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This article in JEQ

  1. Vol. 28 No. 5, p. 1505-1517
     
    Received: Dec 17, 1998
    Published: Sept, 1999


    * Corresponding author(s): sweffler@upstatefreshwater.org
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doi:10.2134/jeq1999.00472425002800050016x

Nitrite and the Two Stages of Nitrification in Nitrogen Polluted Onondaga Lake, New York

  1. Rakesh K. Gelda,
  2. Steven W. Effler * and
  3. Carol M. Brooks
  1. Upstate Freshwater Inst., P.O. Box 506, Syracuse, NY 13214.

Abstract

Abstract

Nitrite (NO2) concentrations in the upper waters of N polluted Onondaga Lake, New York, are documented for the April through October interval for a 10-yr (1989–1998) period. Inputs of NO2 from a domestic waste treatment facility (METRO) and tributaries (4) to the lake are quantified for four of the years (1991–1994). The NO2 concentrations measured in Onondaga Lake (e.g., annual maxima in the range 200–1000 mg N m 3) are some of the highest reported for lakes and rivers in the literature. These levels represent severe violations of toxicity standards. Annual average concentrations in the METRO effluent ranged from 412 to 1097 mg N m−3. The METRO load represented >90% of the total external NO2 load to the lake. A mechanistic mass balance model for NO2 and NO3 is developed and applied for the lake to identify occurrences, and quantify the rates, of the first and second stages of nitrification. Nitrite is found to behave in a nearly conservative manner in the upper waters of the lake over the April to July interval. The progressive increases in concentrations over this interval have been largely in response to inputs from METRO. Major deviations from conservative behavior occurred for NO2 in most years over the July to October interval as a result of the irregular operation of the two stages of the nitrification process. This has been manifested as large and abrupt changes in NO2 concentration in the July to October interval. Potential factors responsible for the observed dynamics in nitrification and the NO2 pool are considered.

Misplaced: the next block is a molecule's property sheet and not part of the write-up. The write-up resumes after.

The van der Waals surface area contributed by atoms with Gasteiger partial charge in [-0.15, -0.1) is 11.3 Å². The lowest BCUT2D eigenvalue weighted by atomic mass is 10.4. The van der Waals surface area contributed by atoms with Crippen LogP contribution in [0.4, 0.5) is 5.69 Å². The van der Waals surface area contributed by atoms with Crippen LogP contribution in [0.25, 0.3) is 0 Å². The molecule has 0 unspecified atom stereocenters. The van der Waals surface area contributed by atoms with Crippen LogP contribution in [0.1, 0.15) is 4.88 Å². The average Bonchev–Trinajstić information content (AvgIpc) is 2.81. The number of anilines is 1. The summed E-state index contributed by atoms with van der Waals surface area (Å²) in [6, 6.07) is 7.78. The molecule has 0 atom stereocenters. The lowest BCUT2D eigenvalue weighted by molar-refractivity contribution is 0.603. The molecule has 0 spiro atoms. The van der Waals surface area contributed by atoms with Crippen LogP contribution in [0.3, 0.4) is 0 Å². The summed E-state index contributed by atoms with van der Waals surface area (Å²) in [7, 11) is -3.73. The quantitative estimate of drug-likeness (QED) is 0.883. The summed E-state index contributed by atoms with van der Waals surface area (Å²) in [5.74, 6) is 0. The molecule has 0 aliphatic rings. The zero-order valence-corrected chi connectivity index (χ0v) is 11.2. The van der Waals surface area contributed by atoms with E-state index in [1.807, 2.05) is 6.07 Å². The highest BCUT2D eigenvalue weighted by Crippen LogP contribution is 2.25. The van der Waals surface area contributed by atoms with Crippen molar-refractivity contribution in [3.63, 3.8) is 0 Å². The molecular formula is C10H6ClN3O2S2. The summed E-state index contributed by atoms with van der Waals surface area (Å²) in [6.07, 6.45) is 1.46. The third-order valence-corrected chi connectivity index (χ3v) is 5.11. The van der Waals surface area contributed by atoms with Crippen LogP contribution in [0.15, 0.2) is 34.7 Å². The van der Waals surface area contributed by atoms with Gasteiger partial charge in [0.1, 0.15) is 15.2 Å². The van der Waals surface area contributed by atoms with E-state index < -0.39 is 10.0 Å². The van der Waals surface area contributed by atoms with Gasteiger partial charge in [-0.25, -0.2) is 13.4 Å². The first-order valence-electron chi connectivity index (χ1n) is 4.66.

Contribution no. 192 of the Upstate Freshwater Institute.

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